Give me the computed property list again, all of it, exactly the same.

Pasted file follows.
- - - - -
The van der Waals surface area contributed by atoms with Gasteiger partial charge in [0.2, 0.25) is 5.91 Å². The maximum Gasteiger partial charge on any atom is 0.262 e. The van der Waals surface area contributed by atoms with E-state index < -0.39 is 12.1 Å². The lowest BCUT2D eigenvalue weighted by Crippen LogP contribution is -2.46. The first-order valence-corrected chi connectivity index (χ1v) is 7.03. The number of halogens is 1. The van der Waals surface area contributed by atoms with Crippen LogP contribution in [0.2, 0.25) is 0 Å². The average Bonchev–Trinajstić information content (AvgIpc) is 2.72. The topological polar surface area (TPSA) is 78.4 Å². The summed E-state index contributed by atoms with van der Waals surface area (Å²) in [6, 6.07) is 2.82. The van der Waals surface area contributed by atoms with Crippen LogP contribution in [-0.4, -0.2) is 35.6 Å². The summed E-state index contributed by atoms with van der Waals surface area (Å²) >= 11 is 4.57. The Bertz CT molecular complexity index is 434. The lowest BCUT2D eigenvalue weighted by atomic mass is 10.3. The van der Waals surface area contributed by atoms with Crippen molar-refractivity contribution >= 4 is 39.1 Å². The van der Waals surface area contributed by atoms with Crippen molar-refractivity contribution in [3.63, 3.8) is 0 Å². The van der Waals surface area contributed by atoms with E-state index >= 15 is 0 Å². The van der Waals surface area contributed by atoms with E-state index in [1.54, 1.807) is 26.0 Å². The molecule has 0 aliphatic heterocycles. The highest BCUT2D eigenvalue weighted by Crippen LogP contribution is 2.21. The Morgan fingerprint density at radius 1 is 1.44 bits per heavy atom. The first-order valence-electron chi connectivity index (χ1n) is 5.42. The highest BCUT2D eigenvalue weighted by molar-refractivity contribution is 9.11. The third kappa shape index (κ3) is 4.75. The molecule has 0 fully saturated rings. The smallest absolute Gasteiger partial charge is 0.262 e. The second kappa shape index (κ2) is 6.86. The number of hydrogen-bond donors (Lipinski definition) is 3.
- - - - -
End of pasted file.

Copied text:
The van der Waals surface area contributed by atoms with Gasteiger partial charge in [0.2, 0.25) is 5.91 Å². The maximum Gasteiger partial charge on any atom is 0.262 e. The van der Waals surface area contributed by atoms with E-state index < -0.39 is 12.1 Å². The lowest BCUT2D eigenvalue weighted by Crippen LogP contribution is -2.46. The first-order valence-corrected chi connectivity index (χ1v) is 7.03. The number of halogens is 1. The van der Waals surface area contributed by atoms with Crippen LogP contribution in [0.2, 0.25) is 0 Å². The average Bonchev–Trinajstić information content (AvgIpc) is 2.72. The topological polar surface area (TPSA) is 78.4 Å². The summed E-state index contributed by atoms with van der Waals surface area (Å²) in [6, 6.07) is 2.82. The van der Waals surface area contributed by atoms with Crippen LogP contribution in [-0.4, -0.2) is 35.6 Å². The summed E-state index contributed by atoms with van der Waals surface area (Å²) >= 11 is 4.57. The Bertz CT molecular complexity index is 434. The lowest BCUT2D eigenvalue weighted by atomic mass is 10.3. The van der Waals surface area contributed by atoms with Crippen molar-refractivity contribution >= 4 is 39.1 Å². The van der Waals surface area contributed by atoms with Crippen molar-refractivity contribution in [3.63, 3.8) is 0 Å². The van der Waals surface area contributed by atoms with E-state index >= 15 is 0 Å². The van der Waals surface area contributed by atoms with E-state index in [1.54, 1.807) is 26.0 Å². The molecule has 0 aliphatic heterocycles. The highest BCUT2D eigenvalue weighted by Crippen LogP contribution is 2.21. The Morgan fingerprint density at radius 1 is 1.44 bits per heavy atom. The first-order valence-electron chi connectivity index (χ1n) is 5.42. The highest BCUT2D eigenvalue weighted by molar-refractivity contribution is 9.11. The third kappa shape index (κ3) is 4.75. The molecule has 0 fully saturated rings. The smallest absolute Gasteiger partial charge is 0.262 e. The second kappa shape index (κ2) is 6.86. The number of hydrogen-bond donors (Lipinski definition) is 3.